Cookies Policy
X

This site uses cookies. By continuing to browse the site you are agreeing to our use of cookies.

I accept this policy

Find out more here

EFFECT OF MORPHOMETRIC MATURITY AND SIZE ON ENZYME ACTIVITIES AND NUCLEIC ACID RATIOS IN THE SNOW CRAB CHIONOECETES OPILIO

No metrics data to plot.
The attempt to load metrics for this article has failed.
The attempt to plot a graph for these metrics has failed.
The full text of this article is not currently available.

Brill’s MyBook program is exclusively available on BrillOnline Books and Journals. Students and scholars affiliated with an institution that has purchased a Brill E-Book on the BrillOnline platform automatically have access to the MyBook option for the title(s) acquired by the Library. Brill MyBook is a print-on-demand paperback copy which is sold at a favorably uniform low price.

This Article is currently unavailable for purchase.
Add to Favorites
You must be logged in to use this functionality

Cover image Placeholder

ABSTRACT Indicators of metabolic capacity and the potential for protein synthesis in male snow crabs, Chionoecetes opilio, were measured to estimate how these factors are affected by morphometric maturity and body size. The metabolic capacity of muscle, as depicted by cytochrome C oxidase (CCO), citrate synthase (CS), and lactate dehydrogenase (LDH) activity, was greater in adults than in adolescents, while that of the digestive gland was not affected by maturity. These differences may reflect the different locomotory habits of adults and adolescents. Indicators of the potential for protein synthesis, the RNA:DNA and protein:RNA ratios, did not differ between adult and adolescent crabs, presumably because the animals were in late intermolt stage and flesh growth was already completed. The total mass of muscle, as estimated by the flesh content of the merus, and the total capacity of muscle CCO scaled isometrically with body mass, while that of CS scaled with an exponent <1. The mass of the digestive gland, as well as the total capacity of both mitochondrial enzymes in this organ, increased more slowly than body size. These results support the hypothesis that the negative allometry generally observed for aerobic metabolism may be caused by the decreasing size of the metabolically most active tissues with an increase of body mass. In contrast with the positive allometry of the anaerobic capacity of fast-swimming fish with body mass, we noted an isometric relationship between these two variables in the rather slow-moving C. opilio. This supports the hypothesis that an enhanced anaerobic capacity is necessary for the largest individuals of a fast-moving species in order to maintain their burst swimming speed despite the increased friction generated by increased speed and body size.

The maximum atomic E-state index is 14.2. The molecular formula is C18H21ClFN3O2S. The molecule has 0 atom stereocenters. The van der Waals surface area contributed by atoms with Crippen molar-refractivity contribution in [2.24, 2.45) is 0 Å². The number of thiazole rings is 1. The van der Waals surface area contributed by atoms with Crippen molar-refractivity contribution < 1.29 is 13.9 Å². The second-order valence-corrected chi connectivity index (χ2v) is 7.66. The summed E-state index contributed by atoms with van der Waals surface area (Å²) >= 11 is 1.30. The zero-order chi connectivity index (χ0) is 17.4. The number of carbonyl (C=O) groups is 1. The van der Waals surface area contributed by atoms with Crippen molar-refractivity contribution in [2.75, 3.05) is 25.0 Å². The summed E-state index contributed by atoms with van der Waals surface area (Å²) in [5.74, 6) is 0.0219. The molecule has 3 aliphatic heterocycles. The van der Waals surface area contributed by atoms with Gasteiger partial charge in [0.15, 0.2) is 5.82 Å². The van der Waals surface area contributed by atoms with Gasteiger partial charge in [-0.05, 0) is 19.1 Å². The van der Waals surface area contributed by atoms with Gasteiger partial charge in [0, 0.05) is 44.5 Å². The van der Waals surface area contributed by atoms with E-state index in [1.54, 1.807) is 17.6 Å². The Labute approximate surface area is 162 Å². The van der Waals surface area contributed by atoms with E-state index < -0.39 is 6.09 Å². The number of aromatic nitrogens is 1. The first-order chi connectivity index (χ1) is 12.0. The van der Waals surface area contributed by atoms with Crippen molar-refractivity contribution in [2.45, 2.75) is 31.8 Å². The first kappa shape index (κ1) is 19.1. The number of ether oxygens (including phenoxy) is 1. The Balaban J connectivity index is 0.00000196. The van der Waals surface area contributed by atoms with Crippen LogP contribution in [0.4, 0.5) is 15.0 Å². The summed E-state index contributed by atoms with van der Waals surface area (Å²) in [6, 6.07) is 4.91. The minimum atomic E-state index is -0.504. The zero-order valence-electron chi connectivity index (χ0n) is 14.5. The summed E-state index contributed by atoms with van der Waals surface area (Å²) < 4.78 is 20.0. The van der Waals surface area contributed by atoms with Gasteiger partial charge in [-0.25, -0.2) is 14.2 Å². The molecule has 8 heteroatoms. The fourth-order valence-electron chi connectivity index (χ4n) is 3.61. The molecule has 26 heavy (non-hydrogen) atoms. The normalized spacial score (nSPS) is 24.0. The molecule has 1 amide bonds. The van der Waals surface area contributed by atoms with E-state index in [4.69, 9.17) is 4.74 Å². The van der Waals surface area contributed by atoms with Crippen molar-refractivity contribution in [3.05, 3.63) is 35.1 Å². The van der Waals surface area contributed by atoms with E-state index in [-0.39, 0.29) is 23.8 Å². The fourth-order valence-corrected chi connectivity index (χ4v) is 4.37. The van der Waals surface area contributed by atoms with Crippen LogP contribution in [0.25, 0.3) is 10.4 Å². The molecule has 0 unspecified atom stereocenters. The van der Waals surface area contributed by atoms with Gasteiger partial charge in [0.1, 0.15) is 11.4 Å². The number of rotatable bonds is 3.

10.2307/1549317
/content/journals/10.2307/1549317
dcterms_title,pub_keyword,dcterms_description,pub_author
10
5
Loading
Loading

Full text loading...

/content/journals/10.2307/1549317
Loading

Data & Media loading...

http://brill.metastore.ingenta.com/content/journals/10.2307/1549317
Loading

Article metrics loading...

/content/journals/10.2307/1549317
2017-10-23

Sign-in

Can't access your account?
  • Key

  • Full access
  • Open Access
  • Partial/No accessInformation